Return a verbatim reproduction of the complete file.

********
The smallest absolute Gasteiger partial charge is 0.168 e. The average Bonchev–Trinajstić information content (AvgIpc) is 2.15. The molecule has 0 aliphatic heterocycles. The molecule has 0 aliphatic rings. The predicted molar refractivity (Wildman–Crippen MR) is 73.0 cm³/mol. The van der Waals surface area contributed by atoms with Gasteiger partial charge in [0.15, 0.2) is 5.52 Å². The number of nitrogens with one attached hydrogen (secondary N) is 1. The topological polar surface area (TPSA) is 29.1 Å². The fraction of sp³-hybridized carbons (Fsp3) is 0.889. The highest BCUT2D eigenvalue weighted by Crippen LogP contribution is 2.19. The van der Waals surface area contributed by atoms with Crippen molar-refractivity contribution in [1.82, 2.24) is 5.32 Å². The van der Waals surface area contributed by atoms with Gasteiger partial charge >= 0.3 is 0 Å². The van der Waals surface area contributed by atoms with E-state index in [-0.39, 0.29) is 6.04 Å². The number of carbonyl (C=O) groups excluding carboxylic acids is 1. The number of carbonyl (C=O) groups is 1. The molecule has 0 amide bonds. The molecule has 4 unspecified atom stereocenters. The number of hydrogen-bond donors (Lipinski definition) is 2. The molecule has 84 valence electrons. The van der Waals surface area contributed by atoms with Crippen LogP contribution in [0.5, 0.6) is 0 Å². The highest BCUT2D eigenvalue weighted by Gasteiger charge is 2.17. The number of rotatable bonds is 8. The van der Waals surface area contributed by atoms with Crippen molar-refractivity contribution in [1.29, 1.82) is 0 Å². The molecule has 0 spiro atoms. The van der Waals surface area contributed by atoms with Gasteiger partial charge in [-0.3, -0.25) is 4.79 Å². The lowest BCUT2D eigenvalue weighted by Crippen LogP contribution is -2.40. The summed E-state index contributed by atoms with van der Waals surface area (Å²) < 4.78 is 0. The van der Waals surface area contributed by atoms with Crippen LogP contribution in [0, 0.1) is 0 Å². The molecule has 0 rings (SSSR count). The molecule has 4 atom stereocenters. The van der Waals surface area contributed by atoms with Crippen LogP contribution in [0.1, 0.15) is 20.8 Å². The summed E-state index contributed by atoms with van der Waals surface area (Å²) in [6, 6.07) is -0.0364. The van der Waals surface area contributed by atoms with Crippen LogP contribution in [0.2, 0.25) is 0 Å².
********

The smallest absolute Gasteiger partial charge is 0.168 e. The average Bonchev–Trinajstić information content (AvgIpc) is 2.15. The molecule has 0 aliphatic heterocycles. The molecule has 0 aliphatic rings. The predicted molar refractivity (Wildman–Crippen MR) is 73.0 cm³/mol. The van der Waals surface area contributed by atoms with Gasteiger partial charge in [0.15, 0.2) is 5.52 Å². The number of nitrogens with one attached hydrogen (secondary N) is 1. The topological polar surface area (TPSA) is 29.1 Å². The fraction of sp³-hybridized carbons (Fsp3) is 0.889. The highest BCUT2D eigenvalue weighted by Crippen LogP contribution is 2.19. The van der Waals surface area contributed by atoms with Crippen molar-refractivity contribution in [1.82, 2.24) is 5.32 Å². The van der Waals surface area contributed by atoms with Gasteiger partial charge >= 0.3 is 0 Å². The van der Waals surface area contributed by atoms with E-state index in [-0.39, 0.29) is 6.04 Å². The number of carbonyl (C=O) groups excluding carboxylic acids is 1. The number of carbonyl (C=O) groups is 1. The molecule has 0 amide bonds. The molecule has 4 unspecified atom stereocenters. The number of hydrogen-bond donors (Lipinski definition) is 2. The molecule has 84 valence electrons. The van der Waals surface area contributed by atoms with Crippen LogP contribution in [0.5, 0.6) is 0 Å². The highest BCUT2D eigenvalue weighted by Gasteiger charge is 2.17. The number of rotatable bonds is 8. The van der Waals surface area contributed by atoms with Crippen molar-refractivity contribution in [1.29, 1.82) is 0 Å². The molecule has 0 spiro atoms. The van der Waals surface area contributed by atoms with Gasteiger partial charge in [-0.3, -0.25) is 4.79 Å². The lowest BCUT2D eigenvalue weighted by Crippen LogP contribution is -2.40. The summed E-state index contributed by atoms with van der Waals surface area (Å²) < 4.78 is 0. The van der Waals surface area contributed by atoms with Crippen LogP contribution in [0, 0.1) is 0 Å². The molecule has 0 rings (SSSR count). The molecule has 4 atom stereocenters. The van der Waals surface area contributed by atoms with Crippen LogP contribution in [0.1, 0.15) is 20.8 Å². The summed E-state index contributed by atoms with van der Waals surface area (Å²) in [6, 6.07) is -0.0364. The van der Waals surface area contributed by atoms with Crippen LogP contribution in [0.2, 0.25) is 0 Å².